Medaille College is committed to adhering to all requirements of the United States Copyright Law.
This policy is intended to serve as a guide so that copyrighted material can be legally used in all aspects of the Medaille College Mission. While this is not an attempt to completely analyze the entire code, it does outline aspects of the code that are most likely to impact the use of copyrighted material in a not-for-profit educational setting.
The Copyright Law of the United States is codified in Title 17 of the U.S. Code. The obvious purpose of Copyright Law is to prevent unauthorized reproduction of original works of authorship, including works of art, drama, literature, music and other intellectual efforts. There are however, two commonly used provisions that permit the use of copyrighted material to be used in an educational setting.
Medaille College supports the scholarly activities of its faculty and students. In an effort to promote the College, as well as protect the work of scholars, the Intellectual Property Policy was developed.
For reference, see § 107. Limitations on exclusive rights: Fair use
The provisions of Fair Use are contained within section 107 of the US Copyright Law. When certain conditions are met, Fair Use allows the use of copyrighted material to be reproduced by parties other than the copyright holder. Please consult Section 107, Title 17 of U.S. Code for the complete details of the Fair Use exemption, but in short, it allows for the reproduction of copyrighted materials to be used in criticism, teaching (including multiple copies), news reporting, scholarship and research.
Section 107 is very brief and does not outline a set of cut-and-dry rules. Instead it offers 4 guiding principles that should be considered when determining whether an item falls under the provisions of Fair Use:
- the purpose and character of the use, including whether such use is of commercial nature or is for nonprofit educational purposes;
- the nature of the copyrighted work;
- amount and substantiality of the portion used in relation to the copyrighted work as a whole; and
- the effect of the use upon the potential market for or value of the copyrighted work.
- The code itself acknowledges that the determination of Fair Use can be challenging. It is important to note that there are no specific regulations that indicate the percentage of the original work that can be used for an item to fall within Fair Use. Instead, the previously stated guidelines must be examined in their entirety and the conclusion of Fair Use is determined based on those.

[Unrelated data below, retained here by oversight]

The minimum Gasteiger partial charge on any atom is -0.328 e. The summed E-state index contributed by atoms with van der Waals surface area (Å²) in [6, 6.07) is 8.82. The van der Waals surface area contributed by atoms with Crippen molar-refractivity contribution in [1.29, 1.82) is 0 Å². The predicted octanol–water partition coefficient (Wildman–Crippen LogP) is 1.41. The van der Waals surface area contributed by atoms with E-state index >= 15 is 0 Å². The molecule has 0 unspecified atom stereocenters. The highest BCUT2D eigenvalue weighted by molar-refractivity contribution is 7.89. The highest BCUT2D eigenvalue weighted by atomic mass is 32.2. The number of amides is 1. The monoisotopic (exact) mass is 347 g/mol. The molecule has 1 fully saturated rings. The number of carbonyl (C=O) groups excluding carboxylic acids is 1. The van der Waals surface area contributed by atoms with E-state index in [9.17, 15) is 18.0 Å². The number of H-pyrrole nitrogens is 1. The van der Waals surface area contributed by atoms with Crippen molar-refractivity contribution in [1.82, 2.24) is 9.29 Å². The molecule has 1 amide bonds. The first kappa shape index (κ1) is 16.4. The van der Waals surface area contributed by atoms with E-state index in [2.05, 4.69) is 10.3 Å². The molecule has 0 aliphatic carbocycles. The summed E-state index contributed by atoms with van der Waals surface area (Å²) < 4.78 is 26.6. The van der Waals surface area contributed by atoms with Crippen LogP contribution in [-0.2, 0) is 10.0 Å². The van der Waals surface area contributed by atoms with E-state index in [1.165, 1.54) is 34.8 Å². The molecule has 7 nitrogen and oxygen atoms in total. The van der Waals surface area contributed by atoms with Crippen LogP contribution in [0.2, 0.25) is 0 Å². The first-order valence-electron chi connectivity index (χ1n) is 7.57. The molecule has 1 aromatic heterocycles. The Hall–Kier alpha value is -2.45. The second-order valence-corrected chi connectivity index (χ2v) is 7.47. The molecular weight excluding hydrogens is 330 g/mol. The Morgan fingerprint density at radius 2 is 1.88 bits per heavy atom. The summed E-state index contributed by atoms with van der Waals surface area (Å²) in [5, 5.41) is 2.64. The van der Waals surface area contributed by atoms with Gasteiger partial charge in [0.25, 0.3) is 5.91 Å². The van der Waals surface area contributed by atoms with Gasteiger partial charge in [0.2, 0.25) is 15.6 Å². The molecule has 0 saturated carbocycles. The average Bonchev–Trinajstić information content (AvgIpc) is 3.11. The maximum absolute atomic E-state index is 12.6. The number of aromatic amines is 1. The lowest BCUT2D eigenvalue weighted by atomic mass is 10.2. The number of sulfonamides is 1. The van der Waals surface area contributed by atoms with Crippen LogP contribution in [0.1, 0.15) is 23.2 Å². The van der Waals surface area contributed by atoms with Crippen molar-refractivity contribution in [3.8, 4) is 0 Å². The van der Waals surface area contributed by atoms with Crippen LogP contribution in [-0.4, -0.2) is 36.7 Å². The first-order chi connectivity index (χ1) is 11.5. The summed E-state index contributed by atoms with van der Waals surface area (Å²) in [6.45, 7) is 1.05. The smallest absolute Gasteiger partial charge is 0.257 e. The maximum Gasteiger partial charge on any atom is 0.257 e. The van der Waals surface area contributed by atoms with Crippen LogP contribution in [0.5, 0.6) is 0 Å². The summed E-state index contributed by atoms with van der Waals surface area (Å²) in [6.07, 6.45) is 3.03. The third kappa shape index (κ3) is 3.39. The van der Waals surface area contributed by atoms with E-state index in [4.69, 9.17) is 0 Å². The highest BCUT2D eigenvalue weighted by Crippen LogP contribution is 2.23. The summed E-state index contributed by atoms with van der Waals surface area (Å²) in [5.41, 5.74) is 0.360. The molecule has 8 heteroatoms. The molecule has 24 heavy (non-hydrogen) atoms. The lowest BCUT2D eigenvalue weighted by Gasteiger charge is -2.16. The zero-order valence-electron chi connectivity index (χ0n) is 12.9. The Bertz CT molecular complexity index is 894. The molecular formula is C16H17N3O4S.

To assist you in making a determination of Fair Use, please consult this checklist from Columbia University.
Complete the checklist and print a copy for your records. In the event a Fair Use decision is challenged, this record of your rationale will serve as documentation of your efforts to adhere to the Federal Copyright Code. More information on Fair Use can be found on the United States Copyright Fair Use page.
Section 110 (1)
This section of the Copyright Act details the exemption of certain performances and displays as pertains to fair use in a classroom setting. The full text of Section 110 can be found at: For reference see, § 110: Limitations on exclusive rights: Exemption of certain performances and displays
Notwithstanding the provisions of section 106, the following are not infringements of copyright:
(1) performance or display of a work by instructors or pupils in the course of face-to-face teaching activities of a nonprofit educational institution, in a classroom or similar place devoted to instruction, unless, in the case of a motion picture or other audiovisual work, the performance, or the display of individual images, is given by means of a copy that was not lawfully made under this title, and that the person responsible for the performance knew or had reason to believe was not lawfully made.
Appendices to the Faculty Handbook/Volume IV are informational in nature and, as such, are neither incorporated into appointment agreements nor subject to the Handbook revision process set forth in Section 4.14.
Appendix 22.214.171.124: Criteria for Assessing Scholarship
- Business Department
- Communication Department
- Graduate Counseling and Psychology Department
- Humanities Department
- Management and Leadership Department
- Mathematics and Sciences Department
- School of Education
- Social Sciences and Interdisciplinary Studies Departments
- Veterinary Technology Department